The calm before the sugar storm
I am now one week into my sugar and depression experiment and the last few days have been quite encouraging.
To recap, I have always had a sweet tooth but recently I seem to have relied more and more on sweets, cakes, chocolates and the like as comforters. I have also found that I really craved sugar, especially at particular times of the day.
Although I was vaguely aware of the mood-affecting properties of sugar, I chose to ignore what I knew in the face of my cravings (perhaps greed is a more honest word).
So, after several weeks of quite significant mood swings and some hasty research, I decided to try quitting sugar.
The first two or three days were quite unsettling and involved a major negative shift in my mood. But since then it has settled. Overall, except for one episode, I have felt calmer, less irritable and more balanced than I have for a while.
You can see this recovery in my Optimism mood chart. The red line in the upper chart represents my mood.
The ‘episode’ occurred this morning, when I ate a bowl of cornflakes. I thought nothing of it until about 15 minutes later when I was suddenly stressing out and shouting at my daughter. (She did shout at me first, I should hasten to add. But then she is only 3, so perhaps I’m slightly more culpable.)
Anyway, I must be a nutritional cretin, because it was only when my wife said “you know those cornflakes are full of sugar”, that I realized what I’d done.
Quite how “full of sugar”, a bowl of this particular cereal is, I don’t know. But the website Sugarstacks.com provides some graphic illustrations of the sugar hidden in our foods by showing how much sugar, measured in 4 gram sugar cubes, each items contains. How about these examples:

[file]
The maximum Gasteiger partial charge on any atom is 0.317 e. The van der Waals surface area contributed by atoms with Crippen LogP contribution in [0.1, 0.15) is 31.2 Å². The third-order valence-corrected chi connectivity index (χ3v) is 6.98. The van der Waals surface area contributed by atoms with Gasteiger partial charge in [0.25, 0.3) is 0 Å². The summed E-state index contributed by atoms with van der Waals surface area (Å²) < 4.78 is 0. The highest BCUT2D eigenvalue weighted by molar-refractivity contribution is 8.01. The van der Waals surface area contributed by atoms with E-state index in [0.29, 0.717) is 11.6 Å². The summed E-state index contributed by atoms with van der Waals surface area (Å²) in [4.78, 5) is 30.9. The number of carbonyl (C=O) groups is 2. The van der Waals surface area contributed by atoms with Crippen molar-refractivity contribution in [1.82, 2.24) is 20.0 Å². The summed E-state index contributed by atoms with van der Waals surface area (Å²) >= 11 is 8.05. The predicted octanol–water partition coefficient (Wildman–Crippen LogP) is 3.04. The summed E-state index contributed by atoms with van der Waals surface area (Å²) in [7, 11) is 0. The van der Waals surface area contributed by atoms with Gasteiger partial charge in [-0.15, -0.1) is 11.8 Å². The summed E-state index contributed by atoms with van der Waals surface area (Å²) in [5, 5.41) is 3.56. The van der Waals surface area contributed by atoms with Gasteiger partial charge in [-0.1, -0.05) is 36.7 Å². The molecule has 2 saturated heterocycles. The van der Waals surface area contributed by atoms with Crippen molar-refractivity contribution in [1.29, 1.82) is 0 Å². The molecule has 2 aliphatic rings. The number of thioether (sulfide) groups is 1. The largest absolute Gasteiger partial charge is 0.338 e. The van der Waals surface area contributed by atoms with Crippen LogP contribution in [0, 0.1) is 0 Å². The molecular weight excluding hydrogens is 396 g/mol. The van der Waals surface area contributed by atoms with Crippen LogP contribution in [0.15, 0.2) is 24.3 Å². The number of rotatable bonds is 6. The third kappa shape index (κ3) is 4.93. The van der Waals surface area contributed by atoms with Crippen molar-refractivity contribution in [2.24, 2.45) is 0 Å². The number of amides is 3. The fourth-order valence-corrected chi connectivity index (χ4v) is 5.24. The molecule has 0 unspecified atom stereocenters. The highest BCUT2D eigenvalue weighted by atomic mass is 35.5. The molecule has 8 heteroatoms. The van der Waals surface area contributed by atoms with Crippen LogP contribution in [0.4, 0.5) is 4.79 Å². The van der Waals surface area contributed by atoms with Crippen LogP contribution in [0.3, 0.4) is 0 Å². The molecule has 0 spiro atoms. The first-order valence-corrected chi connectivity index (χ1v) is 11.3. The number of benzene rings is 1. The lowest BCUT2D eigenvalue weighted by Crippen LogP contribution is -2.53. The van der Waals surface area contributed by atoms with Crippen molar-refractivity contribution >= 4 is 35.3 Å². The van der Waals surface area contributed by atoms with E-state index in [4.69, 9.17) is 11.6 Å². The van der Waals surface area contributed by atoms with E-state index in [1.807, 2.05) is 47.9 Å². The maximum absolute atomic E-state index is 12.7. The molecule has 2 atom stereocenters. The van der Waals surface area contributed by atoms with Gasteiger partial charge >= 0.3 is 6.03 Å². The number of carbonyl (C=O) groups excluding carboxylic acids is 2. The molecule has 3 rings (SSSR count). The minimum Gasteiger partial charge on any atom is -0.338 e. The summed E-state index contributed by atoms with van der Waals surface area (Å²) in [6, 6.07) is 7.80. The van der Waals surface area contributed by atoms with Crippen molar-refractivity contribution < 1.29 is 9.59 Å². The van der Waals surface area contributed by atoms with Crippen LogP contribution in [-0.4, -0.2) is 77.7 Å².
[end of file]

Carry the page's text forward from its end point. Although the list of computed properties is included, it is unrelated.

- A standard size Snickers bar contains the equivalent of 7.5 sugar cubes;
- A standard 350ml can of Coke contains the equivalent of 10 sugar cubes.
Of course, it’s impossible to say whether the sugar in the cornflakes is really to blame for my mood swing. But, it was certainly a strange and sudden shift, especially as I had actually thought that I was feeling quite calm when I got up this morning.
I’m pleased to say that my daughter forgave me. I just need to work on forgiving myself – and on reading cereal packets and thinking in terms of 4 gram sugar cubes.
Check out the final part of the experiment here
There are lots of quite obvious ‘sugar’ songs (Sugar, Sugar by the Archies, Sugar Mama by Led Zeppelin), but I think, in the circumstances, this post can do no better than end with this rather apt quote I am the Walrus:
“Sitting on a cornflake, waiting for the van to come”
from the Beatles’ Magical Mystery Tour album
Go to Part 1 of the Sugar and Depression experiment
Go to Part 2 of the Sugar and Depression experiment
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